In another development of their research, Dr Kovalevsky and his collaborators used neutron crystallography to directly observe hydrogen atoms in the protein structure of SARS-CoV-2 main protease. Determining the presence or absence of hydrogen atoms at specific sites on amino acid residues is important to establish what electric charges they possess – negative, neutral, or positive. Importantly, half of all atoms in protein and small molecule drugs are hydrogens. The team’s neutron crystallographic study was born out of the data obtained in another study, also published in 2020, that provided valuable information on the oxidation pattern and reactivity of the cysteine amino acids of the protease. An important observation was that the cysteine residue at the catalytic site, where the essential chemistry of cleaving substrate occurs, can be easily oxidised by oxygen always present in water at room temperature and physiological pH into a rare and highly reactive species, known as peroxysulfenic acid, which provided insight that the catalytic cysteine is very reactive, thus must be negatively charged. Using neutrons, the team validated their hypothesis that the catalytic site adopts a highly polarised and reactive state where the amino acid cysteine is negatively charged and another critical catalytic amino acid, histidine, is positively charged, instead of both being neutral and unreactive, as has always been envisaged. The charge-separated (zwitterionic) state of the SARS-CoV-2 main protease catalytic site creates a unique electrostatic environment that has not been predicted by computer simulations of the enzyme, emphasizing the power of neutron crystallography in creating a complete, accurate atomic map of the protein.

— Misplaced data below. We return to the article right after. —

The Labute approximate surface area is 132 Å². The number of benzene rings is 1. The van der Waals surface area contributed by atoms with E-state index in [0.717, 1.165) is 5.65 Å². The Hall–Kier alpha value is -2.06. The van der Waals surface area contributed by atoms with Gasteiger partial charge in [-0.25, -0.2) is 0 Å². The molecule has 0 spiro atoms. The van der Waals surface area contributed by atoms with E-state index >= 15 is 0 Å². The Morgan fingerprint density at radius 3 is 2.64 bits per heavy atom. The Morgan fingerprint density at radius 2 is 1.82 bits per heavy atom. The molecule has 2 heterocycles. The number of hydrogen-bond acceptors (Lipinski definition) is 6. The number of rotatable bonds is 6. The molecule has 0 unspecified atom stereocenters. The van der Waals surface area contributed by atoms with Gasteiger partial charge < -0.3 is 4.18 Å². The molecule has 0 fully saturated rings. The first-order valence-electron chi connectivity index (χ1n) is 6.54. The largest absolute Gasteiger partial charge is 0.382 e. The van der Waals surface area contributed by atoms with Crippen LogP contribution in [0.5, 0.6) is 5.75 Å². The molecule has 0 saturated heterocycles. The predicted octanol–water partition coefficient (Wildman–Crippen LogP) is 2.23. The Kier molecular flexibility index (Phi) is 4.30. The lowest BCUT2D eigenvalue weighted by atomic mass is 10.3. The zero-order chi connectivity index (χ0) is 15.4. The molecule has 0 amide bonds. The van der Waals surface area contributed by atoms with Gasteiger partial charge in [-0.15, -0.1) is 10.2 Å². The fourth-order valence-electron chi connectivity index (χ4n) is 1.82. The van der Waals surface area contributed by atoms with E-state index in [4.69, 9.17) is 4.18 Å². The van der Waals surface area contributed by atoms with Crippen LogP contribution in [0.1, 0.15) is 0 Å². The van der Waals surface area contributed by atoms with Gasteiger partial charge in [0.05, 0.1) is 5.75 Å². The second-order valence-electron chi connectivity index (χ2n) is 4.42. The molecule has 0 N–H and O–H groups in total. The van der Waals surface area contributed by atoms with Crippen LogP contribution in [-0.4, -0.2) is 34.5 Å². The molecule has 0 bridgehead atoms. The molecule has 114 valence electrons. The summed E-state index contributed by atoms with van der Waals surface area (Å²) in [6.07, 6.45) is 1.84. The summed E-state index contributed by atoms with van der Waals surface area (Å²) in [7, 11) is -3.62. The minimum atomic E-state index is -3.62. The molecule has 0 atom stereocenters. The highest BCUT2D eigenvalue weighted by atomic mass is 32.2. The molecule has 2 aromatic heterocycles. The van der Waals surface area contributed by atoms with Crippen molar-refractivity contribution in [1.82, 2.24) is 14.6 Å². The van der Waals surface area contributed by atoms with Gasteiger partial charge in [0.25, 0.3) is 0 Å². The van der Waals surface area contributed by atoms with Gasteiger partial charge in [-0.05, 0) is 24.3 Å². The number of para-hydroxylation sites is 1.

This knowledge provides the scientific community with critical and unique information for structure-assisted and computational drug design that is impossible to obtain with other biophysical techniques at physiologically relevant temperature, allowing precise tailoring of inhibitors to the enzyme’s electrostatic environment. Such inhibitors may need to specifically target the negatively charged cysteine and the positively charged histidine in the active site to be effective. Novel inhibitors might also be designed strategically to directly oxidise cysteine residues through a peroxide group, thus inactivating the enzyme.
Repurposing old drugs to treat the new disease
The design of novel antivirals and their development for clinical use, however, may take several years. To make the process quicker and more feasible, Dr Kovalevsky and his team propose using known clinical drugs developed to treat other diseases to assess their ability to bind to the SARS-CoV-2 main protease enzyme.
Dr Kovalevsky and his collaborators analysed how the active-site cavity reacts to the binding of three hepatitis C clinical protease inhibitors – telaprevir, narlaprevir, and boceprevir – and a natural peptide aldehyde, leupeptin. The three hepatitis C repurposed drugs were able to bind to SARS-CoV-2 3CL Mpro, and enzyme inhibition kinetics measurements demonstrated that they inhibited the protease when present at micromolar concentrations. Boceprevir and narlaprevir displayed the highest affinities to SARS-CoV-2 3CL Mpro and, perhaps, could be looked at as possible treatment options and tested for their ability to inhibit SARS-CoV-2 viral replication.
The RT crystallography studies confirmed that the inhibitors have a significant effect on the enzyme’s active site cavity geometry and shape. Their affinities for the active site are comparable to those of many other protease inhibitors that had previously been designed to specifically target the SARS-CoV main protease. Interestingly, boceprevir was recently reported to inhibit SARS-CoV-2 viral replication in cell cultures (Fu, L. et al, 2020; Ma, C. et al, 2020).
Dr Kovalevsky and his colleagues use innovative approaches to research the SARS-CoV-2 main protease, an important drug target for the development of inhibitors that can stop virus replication. Their observations provide critical information for structure-assisted and computational drug design, allowing the precise tailoring of molecules to the enzyme’s electrostatic environment.